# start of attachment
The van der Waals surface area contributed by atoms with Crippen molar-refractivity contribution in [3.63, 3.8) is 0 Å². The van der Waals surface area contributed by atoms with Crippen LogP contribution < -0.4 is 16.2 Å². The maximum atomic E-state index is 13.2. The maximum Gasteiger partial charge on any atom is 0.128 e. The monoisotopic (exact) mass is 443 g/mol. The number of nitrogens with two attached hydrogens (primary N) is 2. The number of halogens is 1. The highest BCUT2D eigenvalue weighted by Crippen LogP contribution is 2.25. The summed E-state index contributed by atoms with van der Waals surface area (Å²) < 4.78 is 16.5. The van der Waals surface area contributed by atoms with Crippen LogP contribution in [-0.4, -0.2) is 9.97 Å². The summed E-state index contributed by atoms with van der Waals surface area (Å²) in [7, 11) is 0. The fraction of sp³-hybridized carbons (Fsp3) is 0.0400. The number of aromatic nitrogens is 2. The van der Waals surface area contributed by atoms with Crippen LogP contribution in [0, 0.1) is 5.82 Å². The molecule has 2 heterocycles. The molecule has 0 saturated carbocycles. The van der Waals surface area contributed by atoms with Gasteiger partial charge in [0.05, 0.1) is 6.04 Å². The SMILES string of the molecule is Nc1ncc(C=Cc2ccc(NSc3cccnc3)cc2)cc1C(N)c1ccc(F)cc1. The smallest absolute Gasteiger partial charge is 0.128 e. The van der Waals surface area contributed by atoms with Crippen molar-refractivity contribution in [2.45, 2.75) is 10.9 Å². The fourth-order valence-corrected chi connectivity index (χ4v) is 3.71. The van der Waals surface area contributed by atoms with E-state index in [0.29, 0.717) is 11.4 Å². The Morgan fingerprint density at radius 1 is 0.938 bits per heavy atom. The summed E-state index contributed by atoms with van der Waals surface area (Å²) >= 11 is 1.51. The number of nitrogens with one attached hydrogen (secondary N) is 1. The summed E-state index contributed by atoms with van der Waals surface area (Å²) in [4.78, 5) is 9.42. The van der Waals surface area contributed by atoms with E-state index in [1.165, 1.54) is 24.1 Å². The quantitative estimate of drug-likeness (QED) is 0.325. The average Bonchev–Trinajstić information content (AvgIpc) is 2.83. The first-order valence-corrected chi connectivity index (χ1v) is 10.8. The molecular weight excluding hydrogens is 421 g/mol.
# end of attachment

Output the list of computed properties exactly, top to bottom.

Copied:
The van der Waals surface area contributed by atoms with Crippen molar-refractivity contribution in [3.63, 3.8) is 0 Å². The van der Waals surface area contributed by atoms with Crippen LogP contribution < -0.4 is 16.2 Å². The maximum atomic E-state index is 13.2. The maximum Gasteiger partial charge on any atom is 0.128 e. The monoisotopic (exact) mass is 443 g/mol. The number of nitrogens with two attached hydrogens (primary N) is 2. The number of halogens is 1. The highest BCUT2D eigenvalue weighted by Crippen LogP contribution is 2.25. The summed E-state index contributed by atoms with van der Waals surface area (Å²) < 4.78 is 16.5. The van der Waals surface area contributed by atoms with Crippen LogP contribution in [-0.4, -0.2) is 9.97 Å². The summed E-state index contributed by atoms with van der Waals surface area (Å²) in [7, 11) is 0. The fraction of sp³-hybridized carbons (Fsp3) is 0.0400. The number of aromatic nitrogens is 2. The van der Waals surface area contributed by atoms with Crippen LogP contribution in [0, 0.1) is 5.82 Å². The molecule has 2 heterocycles. The molecule has 0 saturated carbocycles. The van der Waals surface area contributed by atoms with Gasteiger partial charge in [0.05, 0.1) is 6.04 Å². The SMILES string of the molecule is Nc1ncc(C=Cc2ccc(NSc3cccnc3)cc2)cc1C(N)c1ccc(F)cc1. The smallest absolute Gasteiger partial charge is 0.128 e. The van der Waals surface area contributed by atoms with Crippen molar-refractivity contribution in [2.45, 2.75) is 10.9 Å². The fourth-order valence-corrected chi connectivity index (χ4v) is 3.71. The van der Waals surface area contributed by atoms with E-state index in [0.29, 0.717) is 11.4 Å². The Morgan fingerprint density at radius 1 is 0.938 bits per heavy atom. The summed E-state index contributed by atoms with van der Waals surface area (Å²) >= 11 is 1.51. The number of nitrogens with one attached hydrogen (secondary N) is 1. The summed E-state index contributed by atoms with van der Waals surface area (Å²) in [4.78, 5) is 9.42. The van der Waals surface area contributed by atoms with E-state index in [1.165, 1.54) is 24.1 Å². The quantitative estimate of drug-likeness (QED) is 0.325. The average Bonchev–Trinajstić information content (AvgIpc) is 2.83. The first-order valence-corrected chi connectivity index (χ1v) is 10.8. The molecular weight excluding hydrogens is 421 g/mol.